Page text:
I met a friend of a friend who’s taking metalsmithing at the same high school I went to. I’m always happy for people who start metalsmithing young, since the learning curve is so long. Naturally, I have a ton of resources I want to share with her.
Here’s a round up of posts here at the blog that are particularly relevant to high school students, including a national show to enter, career choices, and outside resources.
The Orchid list at Ganoksin.com
I’ve been a member of the Orchid community since 1998ish, with only one brief departure. I’m always amused when I do a search on a metalsmithing question and get my own answer on Orchid.
The ganoksin site is a treasure trove of information, articles, and now videos and blogs as well. Of course anyone serious about metalsmithing should read ganoksin, but the real treasure comes from participating in the daily Orchid list. This blog is duplicated over at ganoksin.com as part of the Orchid blog network.
Every high school (and college) student who’s serious about metalsmithing should join their local metals guild, if there is one. In the Chicago area we have Chicago Metal Arts Guild. The pacific northwest has the Creative Metal Arts Guild. The St. Louis area has the Society for Midwest Metalsmiths. (If you are a member of one that I don’t know about, please post the website in the comments, thanks!)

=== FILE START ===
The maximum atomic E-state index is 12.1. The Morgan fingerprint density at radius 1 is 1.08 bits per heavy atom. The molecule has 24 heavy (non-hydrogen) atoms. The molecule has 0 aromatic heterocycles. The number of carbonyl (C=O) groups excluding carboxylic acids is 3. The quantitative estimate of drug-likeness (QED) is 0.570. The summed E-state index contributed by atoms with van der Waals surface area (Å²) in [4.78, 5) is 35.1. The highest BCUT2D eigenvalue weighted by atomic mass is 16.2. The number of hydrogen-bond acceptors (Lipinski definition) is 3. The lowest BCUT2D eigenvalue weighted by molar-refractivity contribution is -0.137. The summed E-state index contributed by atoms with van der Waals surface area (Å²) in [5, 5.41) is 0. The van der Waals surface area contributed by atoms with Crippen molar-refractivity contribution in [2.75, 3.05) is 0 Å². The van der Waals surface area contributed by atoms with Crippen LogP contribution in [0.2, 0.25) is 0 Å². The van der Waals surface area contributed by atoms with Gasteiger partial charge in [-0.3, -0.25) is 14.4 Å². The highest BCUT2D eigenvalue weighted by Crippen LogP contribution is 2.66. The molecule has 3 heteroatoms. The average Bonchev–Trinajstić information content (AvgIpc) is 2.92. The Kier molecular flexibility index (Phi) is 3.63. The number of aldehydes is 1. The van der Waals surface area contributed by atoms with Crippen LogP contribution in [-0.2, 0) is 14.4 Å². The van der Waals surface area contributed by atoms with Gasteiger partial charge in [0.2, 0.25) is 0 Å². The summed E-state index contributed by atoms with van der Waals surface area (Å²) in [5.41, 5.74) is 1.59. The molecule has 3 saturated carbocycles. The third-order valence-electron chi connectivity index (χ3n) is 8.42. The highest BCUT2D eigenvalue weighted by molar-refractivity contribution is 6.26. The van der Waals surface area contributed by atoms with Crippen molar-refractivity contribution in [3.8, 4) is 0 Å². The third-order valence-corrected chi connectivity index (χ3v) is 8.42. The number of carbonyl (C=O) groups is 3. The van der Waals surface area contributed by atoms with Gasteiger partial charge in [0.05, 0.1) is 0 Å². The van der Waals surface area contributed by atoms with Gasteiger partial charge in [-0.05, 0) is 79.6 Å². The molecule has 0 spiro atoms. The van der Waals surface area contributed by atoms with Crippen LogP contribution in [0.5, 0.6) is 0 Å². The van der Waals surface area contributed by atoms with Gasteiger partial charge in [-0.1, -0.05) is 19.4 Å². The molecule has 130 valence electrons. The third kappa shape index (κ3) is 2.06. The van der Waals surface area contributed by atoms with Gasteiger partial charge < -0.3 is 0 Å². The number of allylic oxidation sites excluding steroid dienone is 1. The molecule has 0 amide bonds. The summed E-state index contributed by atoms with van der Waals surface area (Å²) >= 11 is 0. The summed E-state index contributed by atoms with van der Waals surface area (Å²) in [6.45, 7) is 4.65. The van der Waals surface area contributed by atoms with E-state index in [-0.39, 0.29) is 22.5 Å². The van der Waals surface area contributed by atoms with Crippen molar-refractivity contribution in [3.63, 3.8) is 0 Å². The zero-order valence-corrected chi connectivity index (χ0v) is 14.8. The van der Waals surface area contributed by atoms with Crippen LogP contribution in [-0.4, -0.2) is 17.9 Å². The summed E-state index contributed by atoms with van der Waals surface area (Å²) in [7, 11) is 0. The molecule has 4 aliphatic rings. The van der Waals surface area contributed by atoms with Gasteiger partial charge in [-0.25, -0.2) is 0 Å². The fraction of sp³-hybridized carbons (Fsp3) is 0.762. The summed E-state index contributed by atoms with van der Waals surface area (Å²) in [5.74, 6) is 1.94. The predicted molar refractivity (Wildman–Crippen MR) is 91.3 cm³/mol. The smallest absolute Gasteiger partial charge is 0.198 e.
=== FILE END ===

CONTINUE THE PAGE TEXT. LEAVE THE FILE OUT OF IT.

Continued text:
An organization for women students to join, if they seek a career in the jewelry industry, is the Women’s Jewelry Association, with local chapters. As a bonus, they also offer scholarships.
Books and Magazines
But I’ll mention just a few.
Complete Metalsmith, ProPlus Edition by Tim McCreight.
or his larger tome:
Whew, that’s a lot of links.
If you’re a high school or college metalsmith and have a question, please post it in the comments, I’m happy to help.
The single most important piece of advice I have for students is: learn everything you can, read a lot, try tons of techniques, ask questions, take workshops, make as much as you can — the more you practice, the better you’ll get. And, most importantly, make the best of your time while you’re being supported by your parents. Apprenticeships, if you can get them, don’t pay well. Do one now, while you don’t have to buy your own food!
Update: 12/16: Read this excellent article in the New York Times:
Transforming Art Into a More Lucrative Career Choice
By MARCI ALBOHER
Published: November 27, 2008
Aiming to end the notion that “starving” and “artist” are necessarily linked, some artists have begun to figure out ways to make art and money at the same time.
Continue here: http://www.nytimes.com.